GTM #224 - Railroad Rivals
by Forbidden Games



The story of how a game is born is usually a tale of a long process full of pain, hard work, and agonizing decisions. This isn’t one of those stories. Railroad Rivals was inspired and almost completely designed in an hour.

It was late one December night at the Drover house, and everyone was fast asleep…except for me. I was curious about a domino set that my son Ethan had received at the family Christmas party that afternoon. I stood there holding the box and wondered if dominos was an interesting game that might hold the inspiration to the next game that I could design. I hadn’t played dominos since I was a child and had completely forgotten how the game worked. So I popped open the set and started reading the rules. I quickly decided that dominos was a silly game, and that it had no redeeming qualities for a modern gamer…except, maybe it did.

Dominos is a ridiculously simple game that is really just about tile matching. Players take turns matching one side of one of their tiles with one side of a tile that has already been played to the table. As the game proceeds, the tiles on the table grow into a network. That doesn’t mean much in the simple world of dominos, but maybe it could mean something in a new game.

When trying to imagine what this new game could be, I simultaneously thought of two things: tile laying games like Carcassonne, where players match the edges of tiles (like dominos), and railroad games where players connect cities into networks. And just like that, it struck me that a tile-laying game with a railroad theme where the tiles were cities being connected by railroads along the edge of the city tile could work.

Railroad games tend to be long, complex affairs where the players spend much of their time building railroads to connect cities. This new tile-laying game would have that same idea, but it would be fast and simple: connect the cities by matching a famous Railroad represented on the edge of the tile. For example, if you had a tile in your ‘hand’ that had the B&O Railroad along one edge, you could lay it on the table matching the edge of a tile already there that also had the B&O on one edge. Simple as dominos!

But what should happen then? How should you be able to score points to win the game by doing this better than your opponent? To answer this question, I asked myself what mechanics were in classic railroad games other than track building? Answer 1: They had pick-up and delivery of goods from city to city. So the new game should have that too. When a city tile was laid down, goods cubes could be placed on the city based on the size of the city (in 1890 of course) that could be delivered for points.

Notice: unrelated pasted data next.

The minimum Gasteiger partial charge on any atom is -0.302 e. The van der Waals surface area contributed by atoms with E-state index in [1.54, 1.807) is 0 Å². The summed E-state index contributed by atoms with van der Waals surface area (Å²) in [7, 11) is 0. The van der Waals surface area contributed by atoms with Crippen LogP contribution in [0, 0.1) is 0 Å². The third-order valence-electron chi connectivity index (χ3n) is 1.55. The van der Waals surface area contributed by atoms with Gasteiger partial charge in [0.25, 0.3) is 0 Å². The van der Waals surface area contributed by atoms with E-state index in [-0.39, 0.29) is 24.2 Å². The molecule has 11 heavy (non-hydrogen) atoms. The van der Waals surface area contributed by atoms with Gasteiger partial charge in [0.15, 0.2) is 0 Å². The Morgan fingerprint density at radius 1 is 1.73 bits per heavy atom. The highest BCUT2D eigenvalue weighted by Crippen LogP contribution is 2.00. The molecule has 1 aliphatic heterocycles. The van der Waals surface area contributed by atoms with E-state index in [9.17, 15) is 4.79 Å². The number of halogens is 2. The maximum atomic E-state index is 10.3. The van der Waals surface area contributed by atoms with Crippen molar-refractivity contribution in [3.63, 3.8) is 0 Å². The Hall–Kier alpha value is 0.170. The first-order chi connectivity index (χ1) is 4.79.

Answer 2: Classic railroad games also have stock speculation. Tycoons in the golden age of railroads issued and manipulated stocks to fund railroads, gain control of them, or to destroy them. Stock speculation was definitely a major element of building a railroad empire…and a way of keeping score. It struck me that each railroad in the game could be represented by railroad stock tiles, and the value of that railroad’s stock could go up whenever a delivery of a cube was made on that railroad. In this way, the value of the railroad stocks would rise, especially on those railroads that get used most often. And players who owned those stock tiles would score points for each stock tile that they owned.

The final piece to the puzzle that I had to figure out was how players were going to acquire the city and stock tiles? I like the drafting mechanic because it presents players with an interesting decision. They have to decide which item they want the most out of all of those available in the draft. In the case of this game, which city has the railroads that they can link to the network and which railroad they want to deliver on to drive up the value of their stock tiles…and which stock tiles support their strategy.

So there I was on that December night, and in less than an hour I had just designed a new tile drafting and laying game with a railroad theme that contained all of the fun elements of classic railroad games:

  • Build track and connect cities
  • Pick up and deliver goods
  • Build a portfolio of railroad stocks
  • Own and operate some of the greatest American railroads of all time, including the B&O, ATSF, and The Burlington Route

Sometimes game design is easy…just not very often. 

Railroad Rivals will be available at your FLGS in late September, 2018.


Glenn Drover is a game designer and publisher who founded Eagle Games and Forbidden Games. His board game design credits include: Age of Empires III, Railroad Tycoon, Victory & Glory: Napoleon, and Raccoon Tycoon.